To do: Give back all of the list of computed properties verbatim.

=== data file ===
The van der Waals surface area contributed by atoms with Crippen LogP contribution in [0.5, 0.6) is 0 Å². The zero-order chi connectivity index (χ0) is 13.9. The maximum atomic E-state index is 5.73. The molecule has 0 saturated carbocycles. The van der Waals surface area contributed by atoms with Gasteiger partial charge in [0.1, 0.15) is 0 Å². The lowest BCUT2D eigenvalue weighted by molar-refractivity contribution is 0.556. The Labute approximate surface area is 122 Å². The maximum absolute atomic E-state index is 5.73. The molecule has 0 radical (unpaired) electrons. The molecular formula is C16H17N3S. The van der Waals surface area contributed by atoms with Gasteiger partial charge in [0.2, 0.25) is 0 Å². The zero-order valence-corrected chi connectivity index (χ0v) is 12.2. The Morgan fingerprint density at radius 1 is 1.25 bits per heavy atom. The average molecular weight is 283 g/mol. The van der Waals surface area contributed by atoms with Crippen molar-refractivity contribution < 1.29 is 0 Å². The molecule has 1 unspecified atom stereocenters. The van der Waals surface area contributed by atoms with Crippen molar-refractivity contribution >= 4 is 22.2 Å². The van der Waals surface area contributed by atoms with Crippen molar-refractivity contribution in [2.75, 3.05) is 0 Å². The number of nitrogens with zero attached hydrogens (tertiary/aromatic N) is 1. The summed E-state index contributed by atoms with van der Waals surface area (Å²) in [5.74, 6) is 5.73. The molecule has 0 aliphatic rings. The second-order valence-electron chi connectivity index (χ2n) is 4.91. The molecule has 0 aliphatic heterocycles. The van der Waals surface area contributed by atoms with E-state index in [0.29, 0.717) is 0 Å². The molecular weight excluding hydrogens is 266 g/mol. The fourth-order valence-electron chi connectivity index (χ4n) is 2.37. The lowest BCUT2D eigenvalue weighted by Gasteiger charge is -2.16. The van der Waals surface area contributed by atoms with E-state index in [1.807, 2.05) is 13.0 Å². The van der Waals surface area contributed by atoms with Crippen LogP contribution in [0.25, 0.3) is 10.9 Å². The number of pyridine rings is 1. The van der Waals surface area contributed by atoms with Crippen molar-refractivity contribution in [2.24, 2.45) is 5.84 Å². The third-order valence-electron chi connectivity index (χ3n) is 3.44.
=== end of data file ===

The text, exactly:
The van der Waals surface area contributed by atoms with Crippen LogP contribution in [0.5, 0.6) is 0 Å². The zero-order chi connectivity index (χ0) is 13.9. The maximum atomic E-state index is 5.73. The molecule has 0 saturated carbocycles. The van der Waals surface area contributed by atoms with Gasteiger partial charge in [0.1, 0.15) is 0 Å². The lowest BCUT2D eigenvalue weighted by molar-refractivity contribution is 0.556. The Labute approximate surface area is 122 Å². The maximum absolute atomic E-state index is 5.73. The molecule has 0 radical (unpaired) electrons. The molecular formula is C16H17N3S. The van der Waals surface area contributed by atoms with Gasteiger partial charge in [0.2, 0.25) is 0 Å². The zero-order valence-corrected chi connectivity index (χ0v) is 12.2. The Morgan fingerprint density at radius 1 is 1.25 bits per heavy atom. The average molecular weight is 283 g/mol. The van der Waals surface area contributed by atoms with Crippen molar-refractivity contribution < 1.29 is 0 Å². The molecule has 1 unspecified atom stereocenters. The van der Waals surface area contributed by atoms with Crippen molar-refractivity contribution >= 4 is 22.2 Å². The van der Waals surface area contributed by atoms with Crippen molar-refractivity contribution in [2.75, 3.05) is 0 Å². The number of nitrogens with zero attached hydrogens (tertiary/aromatic N) is 1. The summed E-state index contributed by atoms with van der Waals surface area (Å²) in [5.74, 6) is 5.73. The molecule has 0 aliphatic rings. The second-order valence-electron chi connectivity index (χ2n) is 4.91. The molecule has 0 aliphatic heterocycles. The van der Waals surface area contributed by atoms with E-state index in [0.29, 0.717) is 0 Å². The molecular weight excluding hydrogens is 266 g/mol. The fourth-order valence-electron chi connectivity index (χ4n) is 2.37. The lowest BCUT2D eigenvalue weighted by Gasteiger charge is -2.16. The van der Waals surface area contributed by atoms with E-state index in [1.807, 2.05) is 13.0 Å². The van der Waals surface area contributed by atoms with Crippen LogP contribution in [0.25, 0.3) is 10.9 Å². The number of pyridine rings is 1. The van der Waals surface area contributed by atoms with Crippen molar-refractivity contribution in [2.24, 2.45) is 5.84 Å². The third-order valence-electron chi connectivity index (χ3n) is 3.44.